Sure dumbbells enhance strength-training workouts, but your body weight can provide just as much resistance. Even if you’re not Einstein or Newton, you can understand the physics behind these mechanical methods for taxing your muscles.
Elongate: Gravity’s force on your body increases with distance. Think of lifting a broomstick from either end vs. from the center. Extending your body makes it work harder to move. Stretch your arms over your head during sit-ups or squats to engage muscles.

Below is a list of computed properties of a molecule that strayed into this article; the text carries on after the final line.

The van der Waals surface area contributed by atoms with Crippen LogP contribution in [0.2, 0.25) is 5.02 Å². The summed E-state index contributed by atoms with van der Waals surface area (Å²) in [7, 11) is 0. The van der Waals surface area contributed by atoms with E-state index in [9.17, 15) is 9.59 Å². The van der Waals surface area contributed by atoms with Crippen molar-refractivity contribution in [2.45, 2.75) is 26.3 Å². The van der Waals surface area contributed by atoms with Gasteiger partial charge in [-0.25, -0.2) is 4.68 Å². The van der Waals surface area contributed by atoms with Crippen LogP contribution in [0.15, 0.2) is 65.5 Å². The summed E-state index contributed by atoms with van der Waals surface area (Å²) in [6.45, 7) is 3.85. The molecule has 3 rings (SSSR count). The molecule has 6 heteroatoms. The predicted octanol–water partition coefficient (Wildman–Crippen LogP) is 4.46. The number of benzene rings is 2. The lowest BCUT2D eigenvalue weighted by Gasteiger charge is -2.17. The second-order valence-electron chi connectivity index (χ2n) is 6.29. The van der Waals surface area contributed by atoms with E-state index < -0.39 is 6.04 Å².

Add distance: Stepping up 2 stairs requires more effort than stepping up 1. The same is true for any exercise. Put more distance between you and the ground, and you’ll feel the burn. Try push-ups with your legs on a chair. Or increase intensity by adding mini-motions within the full motion, like lowering down on a lunge, raising a quarter of the way, then returning down before coming back to start mode.
Pause: When your muscles act, you add momentum — helping propel you back into your original position. But you can discharge that “elastic” energy and induce more muscle involvement by holding a position for 4 seconds. Squat down, pause, then push back into position. Or challenge yourself to jump out of the dead stance.